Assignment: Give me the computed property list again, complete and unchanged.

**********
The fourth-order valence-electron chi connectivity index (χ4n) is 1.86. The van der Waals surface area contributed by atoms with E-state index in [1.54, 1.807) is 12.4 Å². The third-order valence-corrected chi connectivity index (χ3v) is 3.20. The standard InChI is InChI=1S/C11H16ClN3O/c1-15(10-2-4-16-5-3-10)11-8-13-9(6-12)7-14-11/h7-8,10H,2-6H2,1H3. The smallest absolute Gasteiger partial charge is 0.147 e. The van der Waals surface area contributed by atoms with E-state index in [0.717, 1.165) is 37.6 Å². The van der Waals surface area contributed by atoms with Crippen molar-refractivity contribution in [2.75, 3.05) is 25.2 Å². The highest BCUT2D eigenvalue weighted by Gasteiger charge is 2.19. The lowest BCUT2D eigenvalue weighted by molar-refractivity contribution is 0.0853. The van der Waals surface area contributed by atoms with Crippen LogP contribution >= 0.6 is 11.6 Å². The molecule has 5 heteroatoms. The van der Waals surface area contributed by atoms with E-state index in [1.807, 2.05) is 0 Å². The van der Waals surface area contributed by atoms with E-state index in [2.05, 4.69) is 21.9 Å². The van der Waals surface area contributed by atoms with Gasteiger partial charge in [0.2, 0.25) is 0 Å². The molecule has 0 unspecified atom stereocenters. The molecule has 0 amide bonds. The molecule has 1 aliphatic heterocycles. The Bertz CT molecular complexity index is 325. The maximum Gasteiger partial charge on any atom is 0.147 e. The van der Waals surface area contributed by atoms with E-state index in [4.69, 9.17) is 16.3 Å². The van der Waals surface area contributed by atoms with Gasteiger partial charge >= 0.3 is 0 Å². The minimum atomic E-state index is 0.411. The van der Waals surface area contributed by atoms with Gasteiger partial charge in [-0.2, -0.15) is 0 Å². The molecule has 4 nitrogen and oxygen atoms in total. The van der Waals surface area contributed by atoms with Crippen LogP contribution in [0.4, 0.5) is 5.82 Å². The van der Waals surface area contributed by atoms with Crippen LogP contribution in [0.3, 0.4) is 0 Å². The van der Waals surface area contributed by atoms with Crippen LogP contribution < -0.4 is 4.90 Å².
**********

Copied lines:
The fourth-order valence-electron chi connectivity index (χ4n) is 1.86. The van der Waals surface area contributed by atoms with E-state index in [1.54, 1.807) is 12.4 Å². The third-order valence-corrected chi connectivity index (χ3v) is 3.20. The standard InChI is InChI=1S/C11H16ClN3O/c1-15(10-2-4-16-5-3-10)11-8-13-9(6-12)7-14-11/h7-8,10H,2-6H2,1H3. The smallest absolute Gasteiger partial charge is 0.147 e. The van der Waals surface area contributed by atoms with E-state index in [0.717, 1.165) is 37.6 Å². The van der Waals surface area contributed by atoms with Crippen molar-refractivity contribution in [2.75, 3.05) is 25.2 Å². The highest BCUT2D eigenvalue weighted by Gasteiger charge is 2.19. The lowest BCUT2D eigenvalue weighted by molar-refractivity contribution is 0.0853. The van der Waals surface area contributed by atoms with Crippen LogP contribution >= 0.6 is 11.6 Å². The molecule has 5 heteroatoms. The van der Waals surface area contributed by atoms with E-state index in [1.807, 2.05) is 0 Å². The van der Waals surface area contributed by atoms with E-state index in [2.05, 4.69) is 21.9 Å². The van der Waals surface area contributed by atoms with Gasteiger partial charge in [0.2, 0.25) is 0 Å². The molecule has 0 unspecified atom stereocenters. The molecule has 0 amide bonds. The molecule has 1 aliphatic heterocycles. The Bertz CT molecular complexity index is 325. The maximum Gasteiger partial charge on any atom is 0.147 e. The van der Waals surface area contributed by atoms with E-state index in [4.69, 9.17) is 16.3 Å². The van der Waals surface area contributed by atoms with Gasteiger partial charge >= 0.3 is 0 Å². The minimum atomic E-state index is 0.411. The van der Waals surface area contributed by atoms with Gasteiger partial charge in [-0.2, -0.15) is 0 Å². The molecule has 4 nitrogen and oxygen atoms in total. The van der Waals surface area contributed by atoms with Crippen LogP contribution in [0.4, 0.5) is 5.82 Å². The van der Waals surface area contributed by atoms with Crippen LogP contribution in [0.3, 0.4) is 0 Å². The van der Waals surface area contributed by atoms with Crippen LogP contribution < -0.4 is 4.90 Å².